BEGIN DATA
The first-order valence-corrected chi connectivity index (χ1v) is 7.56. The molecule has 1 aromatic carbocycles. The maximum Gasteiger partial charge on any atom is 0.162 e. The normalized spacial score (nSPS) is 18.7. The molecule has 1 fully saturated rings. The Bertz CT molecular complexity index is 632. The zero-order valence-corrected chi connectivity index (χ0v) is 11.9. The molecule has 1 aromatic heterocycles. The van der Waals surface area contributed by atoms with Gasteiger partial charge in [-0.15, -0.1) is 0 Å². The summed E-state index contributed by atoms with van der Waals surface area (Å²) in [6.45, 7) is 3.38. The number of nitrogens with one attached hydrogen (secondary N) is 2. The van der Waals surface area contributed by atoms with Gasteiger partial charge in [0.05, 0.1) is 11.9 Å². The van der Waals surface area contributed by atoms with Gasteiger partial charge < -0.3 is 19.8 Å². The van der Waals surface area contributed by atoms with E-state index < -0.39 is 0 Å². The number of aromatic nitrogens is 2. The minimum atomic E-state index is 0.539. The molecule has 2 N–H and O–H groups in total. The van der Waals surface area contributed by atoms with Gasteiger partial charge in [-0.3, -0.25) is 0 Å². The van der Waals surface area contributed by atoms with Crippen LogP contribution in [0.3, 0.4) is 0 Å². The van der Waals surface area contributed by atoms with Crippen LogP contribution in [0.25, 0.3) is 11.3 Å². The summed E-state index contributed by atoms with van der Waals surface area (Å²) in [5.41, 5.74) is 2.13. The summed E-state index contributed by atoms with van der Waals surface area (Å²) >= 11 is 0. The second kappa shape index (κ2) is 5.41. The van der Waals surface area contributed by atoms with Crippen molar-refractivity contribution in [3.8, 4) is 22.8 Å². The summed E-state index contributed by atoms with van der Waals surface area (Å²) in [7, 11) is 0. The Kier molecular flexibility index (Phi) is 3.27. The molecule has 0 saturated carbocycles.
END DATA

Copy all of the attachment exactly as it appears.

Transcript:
The first-order valence-corrected chi connectivity index (χ1v) is 7.56. The molecule has 1 aromatic carbocycles. The maximum Gasteiger partial charge on any atom is 0.162 e. The normalized spacial score (nSPS) is 18.7. The molecule has 1 fully saturated rings. The Bertz CT molecular complexity index is 632. The zero-order valence-corrected chi connectivity index (χ0v) is 11.9. The molecule has 1 aromatic heterocycles. The van der Waals surface area contributed by atoms with Gasteiger partial charge in [-0.15, -0.1) is 0 Å². The summed E-state index contributed by atoms with van der Waals surface area (Å²) in [6.45, 7) is 3.38. The number of nitrogens with one attached hydrogen (secondary N) is 2. The van der Waals surface area contributed by atoms with Gasteiger partial charge in [0.05, 0.1) is 11.9 Å². The van der Waals surface area contributed by atoms with Gasteiger partial charge < -0.3 is 19.8 Å². The van der Waals surface area contributed by atoms with E-state index < -0.39 is 0 Å². The number of aromatic nitrogens is 2. The minimum atomic E-state index is 0.539. The molecule has 2 N–H and O–H groups in total. The van der Waals surface area contributed by atoms with Gasteiger partial charge in [-0.3, -0.25) is 0 Å². The van der Waals surface area contributed by atoms with Crippen LogP contribution in [0.3, 0.4) is 0 Å². The van der Waals surface area contributed by atoms with Crippen LogP contribution in [0.25, 0.3) is 11.3 Å². The summed E-state index contributed by atoms with van der Waals surface area (Å²) in [5.41, 5.74) is 2.13. The summed E-state index contributed by atoms with van der Waals surface area (Å²) >= 11 is 0. The second kappa shape index (κ2) is 5.41. The van der Waals surface area contributed by atoms with Crippen molar-refractivity contribution in [3.8, 4) is 22.8 Å². The summed E-state index contributed by atoms with van der Waals surface area (Å²) in [7, 11) is 0. The Kier molecular flexibility index (Phi) is 3.27. The molecule has 0 saturated carbocycles.